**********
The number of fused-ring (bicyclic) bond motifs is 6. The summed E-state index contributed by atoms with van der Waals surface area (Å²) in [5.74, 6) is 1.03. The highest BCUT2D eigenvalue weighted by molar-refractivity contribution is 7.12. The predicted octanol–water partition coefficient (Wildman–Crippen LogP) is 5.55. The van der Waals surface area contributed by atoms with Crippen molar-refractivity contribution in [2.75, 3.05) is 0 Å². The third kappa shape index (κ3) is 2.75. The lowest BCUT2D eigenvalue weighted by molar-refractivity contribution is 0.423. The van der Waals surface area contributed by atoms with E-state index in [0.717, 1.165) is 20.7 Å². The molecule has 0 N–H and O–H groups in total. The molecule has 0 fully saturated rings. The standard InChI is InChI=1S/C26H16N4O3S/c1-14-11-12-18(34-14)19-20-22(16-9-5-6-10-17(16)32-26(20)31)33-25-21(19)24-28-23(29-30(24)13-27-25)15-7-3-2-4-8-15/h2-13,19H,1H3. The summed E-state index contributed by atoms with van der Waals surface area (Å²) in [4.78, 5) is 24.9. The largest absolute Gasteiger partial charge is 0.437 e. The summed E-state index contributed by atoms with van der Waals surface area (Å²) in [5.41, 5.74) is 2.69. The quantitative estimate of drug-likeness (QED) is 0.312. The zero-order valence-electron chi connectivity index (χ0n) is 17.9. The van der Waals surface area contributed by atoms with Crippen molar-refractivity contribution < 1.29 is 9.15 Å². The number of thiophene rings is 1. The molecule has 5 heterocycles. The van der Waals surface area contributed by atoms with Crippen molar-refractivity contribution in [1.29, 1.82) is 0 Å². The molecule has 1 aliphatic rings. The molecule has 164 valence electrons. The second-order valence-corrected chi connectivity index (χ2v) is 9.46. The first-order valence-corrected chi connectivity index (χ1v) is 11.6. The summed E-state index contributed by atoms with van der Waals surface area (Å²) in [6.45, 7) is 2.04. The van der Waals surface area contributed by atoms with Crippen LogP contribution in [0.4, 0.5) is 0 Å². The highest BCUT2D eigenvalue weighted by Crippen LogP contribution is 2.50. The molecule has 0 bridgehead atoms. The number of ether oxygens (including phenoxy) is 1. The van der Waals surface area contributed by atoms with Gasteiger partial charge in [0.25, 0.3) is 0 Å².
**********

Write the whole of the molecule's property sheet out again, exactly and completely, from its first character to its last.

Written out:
The number of fused-ring (bicyclic) bond motifs is 6. The summed E-state index contributed by atoms with van der Waals surface area (Å²) in [5.74, 6) is 1.03. The highest BCUT2D eigenvalue weighted by molar-refractivity contribution is 7.12. The predicted octanol–water partition coefficient (Wildman–Crippen LogP) is 5.55. The van der Waals surface area contributed by atoms with Crippen molar-refractivity contribution in [2.75, 3.05) is 0 Å². The third kappa shape index (κ3) is 2.75. The lowest BCUT2D eigenvalue weighted by molar-refractivity contribution is 0.423. The van der Waals surface area contributed by atoms with E-state index in [0.717, 1.165) is 20.7 Å². The molecule has 0 N–H and O–H groups in total. The molecule has 0 fully saturated rings. The standard InChI is InChI=1S/C26H16N4O3S/c1-14-11-12-18(34-14)19-20-22(16-9-5-6-10-17(16)32-26(20)31)33-25-21(19)24-28-23(29-30(24)13-27-25)15-7-3-2-4-8-15/h2-13,19H,1H3. The summed E-state index contributed by atoms with van der Waals surface area (Å²) in [4.78, 5) is 24.9. The largest absolute Gasteiger partial charge is 0.437 e. The summed E-state index contributed by atoms with van der Waals surface area (Å²) in [5.41, 5.74) is 2.69. The quantitative estimate of drug-likeness (QED) is 0.312. The zero-order valence-electron chi connectivity index (χ0n) is 17.9. The van der Waals surface area contributed by atoms with Crippen molar-refractivity contribution < 1.29 is 9.15 Å². The number of thiophene rings is 1. The molecule has 5 heterocycles. The van der Waals surface area contributed by atoms with Crippen molar-refractivity contribution in [1.29, 1.82) is 0 Å². The molecule has 1 aliphatic rings. The molecule has 164 valence electrons. The second-order valence-corrected chi connectivity index (χ2v) is 9.46. The first-order valence-corrected chi connectivity index (χ1v) is 11.6. The summed E-state index contributed by atoms with van der Waals surface area (Å²) in [6.45, 7) is 2.04. The van der Waals surface area contributed by atoms with Crippen LogP contribution in [0.4, 0.5) is 0 Å². The highest BCUT2D eigenvalue weighted by Crippen LogP contribution is 2.50. The molecule has 0 bridgehead atoms. The number of ether oxygens (including phenoxy) is 1. The van der Waals surface area contributed by atoms with Gasteiger partial charge in [0.25, 0.3) is 0 Å².